"THE CHURCH, dedicated to St. Mary and St. Cuthbert, stands on the site of the original wooden church, which was built by the monks who fled from Lindisfarne, with the body of St. Cuthbert, and settled at Chester-le-Street, in the year 883. This wooden church remained until the time of Egelric, the fourth Bishop of Durham (1042-1056), who replaced it with one of stone. On the removal of the bishopric of Chester-le-Street to Durham in 995, this church became a parochial rectory, and so it remained until Bishop Beck, in 1286, made it collegiate, consisting of a dean, seven prebendaries, five chaplains, three deacons, and other ministers. At the Reformation a great change took place; a visitation was made by order of King Henry VIII., and in the first of Edward VI., this establishment, with those of Lanchester, Bishop Auckland, Darlington, and other places was dissolved and the large revenues appropriated by the crown. Whether any portion of the church built by Egelric still exists is not absolutely certain; it is, however, considered most probable that some parts of the north and south walls of the chancel may be safely ascribed to that date. The church is believed to have originally consisted of a long chancel and nave, with a central tower within the church, the building having been brought to its present form by several subsequent additions. These include the two western bays of the nave and the lowest stages of the tower, the date of which is ascribed to the beginning of the thirteenth century; the octagonal upper stage and the tall spire, forming a structure of great beauty, were added probably in 1409, when the three old bells were presented.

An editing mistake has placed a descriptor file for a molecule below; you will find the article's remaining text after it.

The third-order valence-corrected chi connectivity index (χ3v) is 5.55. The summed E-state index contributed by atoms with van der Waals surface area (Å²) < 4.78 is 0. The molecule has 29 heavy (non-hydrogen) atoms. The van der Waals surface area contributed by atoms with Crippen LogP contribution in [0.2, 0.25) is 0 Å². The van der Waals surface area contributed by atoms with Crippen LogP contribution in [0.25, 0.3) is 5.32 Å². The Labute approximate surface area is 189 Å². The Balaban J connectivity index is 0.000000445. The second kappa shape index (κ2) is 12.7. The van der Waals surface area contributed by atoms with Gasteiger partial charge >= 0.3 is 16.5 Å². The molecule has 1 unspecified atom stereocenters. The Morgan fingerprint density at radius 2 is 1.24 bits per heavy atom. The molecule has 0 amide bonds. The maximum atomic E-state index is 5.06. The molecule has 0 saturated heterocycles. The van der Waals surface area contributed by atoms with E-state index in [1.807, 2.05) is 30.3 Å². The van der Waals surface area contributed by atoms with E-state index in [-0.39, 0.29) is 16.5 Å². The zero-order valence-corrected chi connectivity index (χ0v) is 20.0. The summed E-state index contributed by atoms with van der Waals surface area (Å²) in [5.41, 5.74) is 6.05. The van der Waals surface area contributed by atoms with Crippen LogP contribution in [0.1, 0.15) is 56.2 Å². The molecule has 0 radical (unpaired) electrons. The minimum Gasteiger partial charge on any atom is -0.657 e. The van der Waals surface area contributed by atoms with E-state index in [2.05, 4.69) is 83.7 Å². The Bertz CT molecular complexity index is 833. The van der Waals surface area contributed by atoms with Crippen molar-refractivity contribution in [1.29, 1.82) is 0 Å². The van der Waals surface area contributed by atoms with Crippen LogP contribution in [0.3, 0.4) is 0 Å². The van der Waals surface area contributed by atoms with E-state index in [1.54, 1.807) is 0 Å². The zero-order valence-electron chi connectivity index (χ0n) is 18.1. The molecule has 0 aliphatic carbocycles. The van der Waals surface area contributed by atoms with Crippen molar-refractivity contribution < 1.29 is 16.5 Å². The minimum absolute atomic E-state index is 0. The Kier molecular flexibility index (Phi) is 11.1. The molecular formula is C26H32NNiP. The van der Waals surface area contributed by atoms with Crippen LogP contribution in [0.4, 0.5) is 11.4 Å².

"There were formerly two chantries in this church, but the names of the founders are not known; the one dedicated to St. Mary was of the yearly value of £5, 8s. 10d., the other, to St. George, was worth £5, 3s. In the Lincoln valuation of the 20th Edward I., 1291, the income of this establishment was given at £146, 13s. 4d., but in the 20th Henry VIII., it had fallen to £77, 12s. 8d. The living is now a rectory, of the gross yearly value of £5209, in the patronage of Lady Ann T. N. Blunt, and Charles H. Jolliffe, Esq., and held by the Rev. Canon William O. Blunt, M.A."
[From History, Topography and Directory of Durham, Whellan, London, 1894]